South Asia

Afghanistan gets new TV satire influenced by The Office

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Media captionThe studio set is modest and all episodes of The Ministry have been shot on one camera

A new Afghan television satire drawing on influence from the British comedy The Office goes to air for the first time on Thursday.

In a country with few factories and commercial offices, it would make little sense to have a comedy about the feuds and failings of a small paper company, so The Ministry is about government ineptitude.

There are modest attempts to disguise the target of The Ministry's satire. Set in the mythical Nothing-land, the minister for garbage is vain, corrupt and probably cannot read.

His main qualification for the job appears to be the fact that he's the president's cousin.

It may sound surreal, but Afghan viewers will instantly recognise the characters as the politicians and civil servants they must endure every day. Most of the officials in the ministry got their jobs through family connections, and seem more intent on making themselves rich than clearing up Nothing-land's garbage.

Showing up officials' sins

The show is being billed by its creators at Tolo TV as the country's first satirical drama and very few subject matters appear to be off limits.

Qadir Farhouk, who plays the minister, said he expects audiences will love the series, as much as politicians hate it.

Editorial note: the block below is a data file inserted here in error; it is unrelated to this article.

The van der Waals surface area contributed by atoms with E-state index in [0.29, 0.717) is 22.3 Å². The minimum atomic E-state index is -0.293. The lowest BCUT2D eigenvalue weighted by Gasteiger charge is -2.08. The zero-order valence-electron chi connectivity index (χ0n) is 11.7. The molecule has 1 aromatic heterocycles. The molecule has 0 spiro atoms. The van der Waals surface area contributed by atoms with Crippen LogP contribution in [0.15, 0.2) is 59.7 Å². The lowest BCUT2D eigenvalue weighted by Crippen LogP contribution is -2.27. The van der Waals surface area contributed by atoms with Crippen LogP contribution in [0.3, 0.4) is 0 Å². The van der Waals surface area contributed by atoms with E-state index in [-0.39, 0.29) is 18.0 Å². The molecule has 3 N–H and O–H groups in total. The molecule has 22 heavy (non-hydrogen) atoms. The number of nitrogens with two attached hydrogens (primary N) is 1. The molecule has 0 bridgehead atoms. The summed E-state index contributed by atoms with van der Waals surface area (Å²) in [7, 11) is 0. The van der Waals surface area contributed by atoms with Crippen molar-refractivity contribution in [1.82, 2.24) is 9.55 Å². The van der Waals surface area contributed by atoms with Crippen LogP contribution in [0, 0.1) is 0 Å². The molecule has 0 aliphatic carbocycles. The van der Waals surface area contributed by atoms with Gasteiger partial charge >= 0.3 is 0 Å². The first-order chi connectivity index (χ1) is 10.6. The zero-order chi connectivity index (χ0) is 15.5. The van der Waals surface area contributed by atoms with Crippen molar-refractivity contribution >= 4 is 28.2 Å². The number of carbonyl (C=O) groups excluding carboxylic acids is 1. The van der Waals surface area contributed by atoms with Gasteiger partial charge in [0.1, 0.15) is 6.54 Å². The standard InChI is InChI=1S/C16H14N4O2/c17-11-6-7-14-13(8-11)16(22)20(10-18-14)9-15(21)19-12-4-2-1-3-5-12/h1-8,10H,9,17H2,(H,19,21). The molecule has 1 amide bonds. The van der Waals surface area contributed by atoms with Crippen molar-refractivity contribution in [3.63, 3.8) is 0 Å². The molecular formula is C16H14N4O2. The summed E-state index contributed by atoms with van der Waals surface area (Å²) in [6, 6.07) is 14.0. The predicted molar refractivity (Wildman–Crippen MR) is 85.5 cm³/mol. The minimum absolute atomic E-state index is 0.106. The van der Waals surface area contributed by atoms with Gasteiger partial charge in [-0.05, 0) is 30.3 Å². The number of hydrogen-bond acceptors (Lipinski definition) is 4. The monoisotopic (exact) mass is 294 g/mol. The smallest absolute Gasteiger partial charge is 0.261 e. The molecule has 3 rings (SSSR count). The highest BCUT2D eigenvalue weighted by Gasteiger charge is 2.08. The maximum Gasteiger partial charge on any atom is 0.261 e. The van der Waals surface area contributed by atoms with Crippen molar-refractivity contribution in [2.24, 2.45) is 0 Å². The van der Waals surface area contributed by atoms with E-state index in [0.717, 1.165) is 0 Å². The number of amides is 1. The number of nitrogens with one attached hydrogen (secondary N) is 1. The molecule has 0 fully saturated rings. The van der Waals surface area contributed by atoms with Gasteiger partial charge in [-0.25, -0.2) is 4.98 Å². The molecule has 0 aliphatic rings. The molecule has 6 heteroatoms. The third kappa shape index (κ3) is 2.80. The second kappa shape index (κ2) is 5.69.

"Afghan politicians don't like the truth - we're showing up all their sins," he said.

"The audience will like it, but officials don't want to see such things."

The studio set is modest and all eight episodes have all been shot on one camera.

As well as The Office, The Ministry takes inspiration from other mock documentaries such as Spinal Tap and Borat, said the show's production mentor, Abazar Khayami.

"We have to shoot fast and we keep it very topical," he said.

Image caption In the mythical Nothing-land, the minister for garbage is vain, corrupt and probably cannot read

"A lot of the kids working with us are not trained properly. So it's an interesting way to teach them a new style and a new way to work."

There's much slapstick, but dark satire too. In one episode, the minister bribes a suicide bomber not to target his office. But he bribes the wrong man, and chaos ensues.

"It's Afghanistan right now, it's what people have to deal with on a day-to-day basis," said Khayami. "It's about political corruption, nepotism, all these topics find their way into the storyline."

Ricky Gervais, the creator of The Office, has welcomed the new show.

He commented on his blog: "They found a fat, annoying, middle-aged bloke with a beard. That bit was easy. The difficult part was finding a town in Afghanistan as grim as Slough. Calm down, I'm joking. It's not quite as grim as Slough obviously."

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